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This Russian Gravedigger-Turned-Singer Hates Western Culture so Much He Blew Up His Car

He also crushes cans with his teeth, burns $20,000, and starts fights on talk shows.

Western capitalism should be scared. A guy you don't fuck with is after it. Meet Stas Baretsky, a 400-pound scar-faced bald-headed Russian gravedigger-turned-singer.

He doesn't just hate every Western product, he is serious about curing his fellow citizens from their unfortunate love for imported cars, gadgets, clothes, and US dollars by his own example.

Baretsky, 43, comes from a town of Lomonosov, not far from Saint Petersburg. He spent most of the 1990s—as they are often referred to in Russia, "the bandit 1990s"—working as a gravedigger and a security guard at an open-air food market and later tried—unsuccessfully—to run a café and a food store.


In the early 2000s he recorded two albums of his songs in a genre that he called "turbo chanson."

He never explained what exactly "turbo chanson" meant, but his material is apparently a mix of cheesy disco music and lyrics about vodka, women, and criminal activities, generously spiked with profanities.

The titles of his first two albums, Censorship and Censorship 2 apparently suggested that the material would have never passed any censorship—had there been any.

The records didn't bring Baretsky to stardom, but introduced him to the Saint Petersburg indie music scene. A bunch of local acts—from the notorious band Leningrad to the underground electronics duo Yolochnye Igrushky (Christmas Tree Decorations)—invited him as a guest singer, or, more often, stage presence at live shows.

Baretsky's favorite act on stage was tearing a beer can with his teeth—some of which are metal fakes—and splashing himself with beer.

Later, beer-can tearing became Baretsky's trademark trick, which he has performed for various purposes. In this video, he does it, as he explains, to endorse a sex shop called Rozovy Krolik (Pink Rabbit).

His other way of entertaining himself is to start fights on talk shows where he is often invited apparently just for that. On one talk show, devoted to how poor music screws up peoples' tastes, Baretsky called has-been rapper Bogdan Titomir "shit,” but his attempt to beat him up wasn't exactly successful.


"I'm not afraid of anyone and I go into a fight without a problem," he later explained his credo in an interview. "And I don't protect my face."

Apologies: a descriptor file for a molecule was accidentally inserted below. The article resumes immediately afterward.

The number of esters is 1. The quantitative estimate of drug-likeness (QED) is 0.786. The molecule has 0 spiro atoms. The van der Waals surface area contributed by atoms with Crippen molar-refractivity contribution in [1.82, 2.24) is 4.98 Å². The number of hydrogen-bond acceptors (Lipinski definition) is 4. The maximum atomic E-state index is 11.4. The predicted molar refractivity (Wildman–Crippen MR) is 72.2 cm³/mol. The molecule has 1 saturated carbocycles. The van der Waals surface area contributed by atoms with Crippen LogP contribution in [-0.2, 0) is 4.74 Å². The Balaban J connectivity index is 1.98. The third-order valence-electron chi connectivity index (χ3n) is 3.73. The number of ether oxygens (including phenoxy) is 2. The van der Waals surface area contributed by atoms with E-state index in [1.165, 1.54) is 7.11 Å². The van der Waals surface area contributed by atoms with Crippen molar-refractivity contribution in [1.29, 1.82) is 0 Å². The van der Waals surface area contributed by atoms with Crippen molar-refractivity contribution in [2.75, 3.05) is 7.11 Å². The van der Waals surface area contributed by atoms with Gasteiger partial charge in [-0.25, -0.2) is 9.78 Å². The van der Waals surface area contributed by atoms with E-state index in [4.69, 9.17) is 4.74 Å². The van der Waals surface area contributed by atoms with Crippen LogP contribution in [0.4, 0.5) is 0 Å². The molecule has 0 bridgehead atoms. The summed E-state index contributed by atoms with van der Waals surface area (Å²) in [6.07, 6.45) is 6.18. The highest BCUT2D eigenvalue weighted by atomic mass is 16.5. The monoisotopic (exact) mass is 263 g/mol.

Earlier this year, Baretsky launched his crusade against Western products—which strangely resonated with the government's anti-Western rhetoric.

Baretsky, who looks exactly like a caricature 1990s Russian criminal, insists that imported goods are shit and by buying them, Russians support Western capitalism, so they should switch to homemade stuff.

A couple months ago, he broke an iPhone and a Samsung tablet at a Saint Petersburg store and tore a pair of underwear in an open-air market.

Baretsky also attacked Western music, calling on Russians to listen to local acts instead. To prove he is serious, he destroyed a Beatles CD after lecturing a street musician that he has to sing songs in the Russian language rather than English.

In his hatred for everything Western, the singer went as far as burning US dollars, claiming to have destroyed as much as $20,000, although, judging by the video, the amount was probably smaller.

Some media later reported that the dollars he burned were actually fake, a claim that Baretsky never bothered to deny.

His anti-Western crusade has brought Baretsky quite a bit of media attention, probably even more than his songs.

In his most recent stunt, he made good on a promise he made to burn down his BMW and switch to a locally-made Zhiguly in a bid to promote "import substitution," an idea heavily promoted by the government as relations between Russia and the West soured.

Baretsky drove his BMW into a Saint Petersburg suburb, where some people had already gathered for the show, and, as they cheered him on, he poured gasoline on the care and stroke a match, nearly burning himself in the process.

"I made this promise and I delivered on it," he proudly announced, reminding those who lived in Russia in the 1990s of that period's criminal saying: "What the guy said is what the guy did."